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Another Humorless Feminist – I am not Your Pet, Women, and Lies

June 12, 2008

There really are some things of little immediate consequence that I find terribly unfunny, and I think are worth addressing.

First, the “buy and sell your friends” applications in Facebook and MySpace. It really rubs me the wrong way to receive a notification that “Some a-hole bought you as a pet.” When I saw the post at random babble on this, I found out that I’m not alone in my uneasiness. There are real people being bought and sold all over the world, including in the United States. There are real women and men and children being trafficked and enslaved. I don’t find it cute or funny to pretend to buy one another as “pets.”* I am not the least bit interested in some phony estimation of your worth or mine in U.S. dollars. I am even less interested in normalizing and trivializing the idea of people being bought and sold.

There are people I like a great deal from whom I have received these notifications. Yes, I know, “it’s just a game,” or “it’s just for fun,” or whatever. As ouyangdan wrote for Shakesville:

The reason why Friends For Sale isn’t amusing is because the actual sale of real human beings is affecting real people all over the world, and in our very own backyards who don’t have the privilege of seeing it as “just a game.” For some people there isn’t the amusement of pretending to buy and sell people or the sheer thrill of seeing how much people are willing to spend to make them their “pets.” They already know how much someone is willing to pay to force them into sex, or to have them torn away from their families and sold into farm labor or slavery in the US or Canada or Western Europe or anywhere else. They already know what the value of their lives is in dollars.

I couldn’t have said it better, and you need to read her whole post.

Second, it has been suggested that the woman mentioned in the recent post about breastfeeding in a Florida restaurant made up or embellished the story for attention-getting purposes. Supposedly, there is video from the restaurant proving that her account is not accurate, although I have not seen this evidence (it is similarly unvetted). I mentioned in the initial post that the story had not yet been properly vetted, but was a good reminder to managers to make sure they and their employees were aware of existing laws that protect breastfeeding in public. Similarly, I do not know whether or not the allegations that the story is phony are true, but would like to encourage everyone to avoid making up this sort of thing because it hurts other women everywhere. More importantly, though, I’d like to point out that knowing of a woman who may have exaggerated her story should not make all women suspect when reporting violations of their rights.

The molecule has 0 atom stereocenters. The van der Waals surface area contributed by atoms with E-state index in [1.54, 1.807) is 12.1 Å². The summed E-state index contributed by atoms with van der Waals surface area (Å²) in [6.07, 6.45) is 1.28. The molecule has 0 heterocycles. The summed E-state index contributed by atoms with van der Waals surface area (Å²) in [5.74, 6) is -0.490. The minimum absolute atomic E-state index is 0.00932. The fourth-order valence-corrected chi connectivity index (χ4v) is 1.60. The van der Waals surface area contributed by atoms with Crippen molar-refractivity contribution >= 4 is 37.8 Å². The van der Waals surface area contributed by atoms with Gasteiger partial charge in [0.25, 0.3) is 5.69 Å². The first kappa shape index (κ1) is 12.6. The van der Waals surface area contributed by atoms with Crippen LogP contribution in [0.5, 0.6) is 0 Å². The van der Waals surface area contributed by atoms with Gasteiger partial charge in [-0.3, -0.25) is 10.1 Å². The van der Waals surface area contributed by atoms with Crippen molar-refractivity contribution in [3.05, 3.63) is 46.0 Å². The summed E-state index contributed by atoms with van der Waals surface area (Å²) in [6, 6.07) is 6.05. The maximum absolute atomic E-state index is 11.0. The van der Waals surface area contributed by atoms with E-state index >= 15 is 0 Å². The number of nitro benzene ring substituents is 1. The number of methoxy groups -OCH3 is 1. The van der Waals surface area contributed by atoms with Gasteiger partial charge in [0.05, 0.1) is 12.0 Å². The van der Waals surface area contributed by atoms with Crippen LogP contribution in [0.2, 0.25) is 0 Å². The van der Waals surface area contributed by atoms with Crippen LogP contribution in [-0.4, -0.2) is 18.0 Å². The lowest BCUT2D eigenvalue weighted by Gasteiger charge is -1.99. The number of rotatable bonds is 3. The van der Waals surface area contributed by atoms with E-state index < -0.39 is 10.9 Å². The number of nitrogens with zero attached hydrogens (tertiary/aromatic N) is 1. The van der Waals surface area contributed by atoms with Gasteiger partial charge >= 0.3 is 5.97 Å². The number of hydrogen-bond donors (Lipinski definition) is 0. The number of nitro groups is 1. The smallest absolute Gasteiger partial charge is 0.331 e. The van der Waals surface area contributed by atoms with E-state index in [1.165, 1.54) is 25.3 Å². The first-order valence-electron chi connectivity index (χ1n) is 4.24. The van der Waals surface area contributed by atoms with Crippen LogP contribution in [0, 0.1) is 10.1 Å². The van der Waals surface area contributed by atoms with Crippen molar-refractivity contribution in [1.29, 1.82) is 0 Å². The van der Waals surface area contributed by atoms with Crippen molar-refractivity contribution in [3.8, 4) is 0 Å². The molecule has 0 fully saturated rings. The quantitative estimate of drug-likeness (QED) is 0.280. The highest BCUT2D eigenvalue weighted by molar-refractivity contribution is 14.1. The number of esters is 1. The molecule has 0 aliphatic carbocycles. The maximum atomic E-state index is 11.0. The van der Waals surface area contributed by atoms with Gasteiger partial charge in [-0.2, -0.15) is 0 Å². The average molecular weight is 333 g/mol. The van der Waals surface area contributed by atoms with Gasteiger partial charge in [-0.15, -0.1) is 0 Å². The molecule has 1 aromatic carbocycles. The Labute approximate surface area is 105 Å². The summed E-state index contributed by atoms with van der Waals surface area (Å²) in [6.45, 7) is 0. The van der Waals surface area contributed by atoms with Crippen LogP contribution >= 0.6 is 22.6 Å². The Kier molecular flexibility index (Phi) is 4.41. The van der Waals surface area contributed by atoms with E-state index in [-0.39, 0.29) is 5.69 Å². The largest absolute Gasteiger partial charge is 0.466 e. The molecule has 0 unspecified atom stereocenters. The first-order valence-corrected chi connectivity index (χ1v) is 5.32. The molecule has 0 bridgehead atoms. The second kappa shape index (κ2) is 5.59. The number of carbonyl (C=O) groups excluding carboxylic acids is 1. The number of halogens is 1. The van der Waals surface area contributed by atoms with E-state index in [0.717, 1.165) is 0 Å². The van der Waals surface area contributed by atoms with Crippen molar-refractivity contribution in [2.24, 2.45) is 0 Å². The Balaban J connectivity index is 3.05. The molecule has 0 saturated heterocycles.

Look, there’s no shortage of people assuming that when a woman complains of a violation of her rights or body that she is simply making it up or imagining a problem. His word versus hers. There are people who believe that because some women are unfaithful, and might bear some children with men other than their husbands, and some of those husbands might eventually want out of child support, that the government should mandate genetic paternity testing of all children at birth. There are people who will argue that a woman who goes out for a drink should have expected to maybe be raped. There are plenty of women who don’t report sexual assault because they don’t want their entire sexual history made public record, and don’t believe that anyone might possibly believe that it wasn’t their fault.

These are just off the top of my head – there are any number of liberties that need protection, and any number of people predisposed to believe that women are lying when they report that these liberties have been violated. When women invent or embellish incidences of violation, it can add to the problem of women automatically being suspect when these issues are raised. Most importantly, though, let’s try to remember that knowing of a past incident when a woman was found not to be truthful does not mean that all women are liars, or that the default assumption should be that any woman’s liberties were not violated when she reports that they were.

*[Leaving aside that I don’t think pets should be bought in the first place, but should be adopted.]

3 Comments leave one →
  1. Meg permalink
    June 12, 2008 8:22 pm

    I saw the picture of the woman breastfeeding on the forum and “discrete” is not a word I think she should have used. If she had a button up shirt it would have been fine, but the women had her entire breast outside her shirt. I’m not surprised that they asked her to cover up. Whether or not her story is truthful and her credibility shouldn’t matter since she does feel her rights were violated. But I hope the server and the restaurant use that picture to build a case for public nudity and indecent exposure.

  2. Meg permalink
    June 13, 2008 1:18 am

    Oh I also wanted to post this.

    http://www.sfgate.com/cgi-bin/article.cgi?f=/n/a/2008/06/12/national/a120520D84.DTL

    Because it goes to show how laws can overlap.

  3. June 13, 2008 6:33 am

    Meg, the laws on breastfeeding in many states specifically exempt breastfeeding from public indecency/exposure laws, and, if you look at the state law or the portion I excerpted in the previous post, explicitly make clear that it is permitted regardless of nipple exposure.

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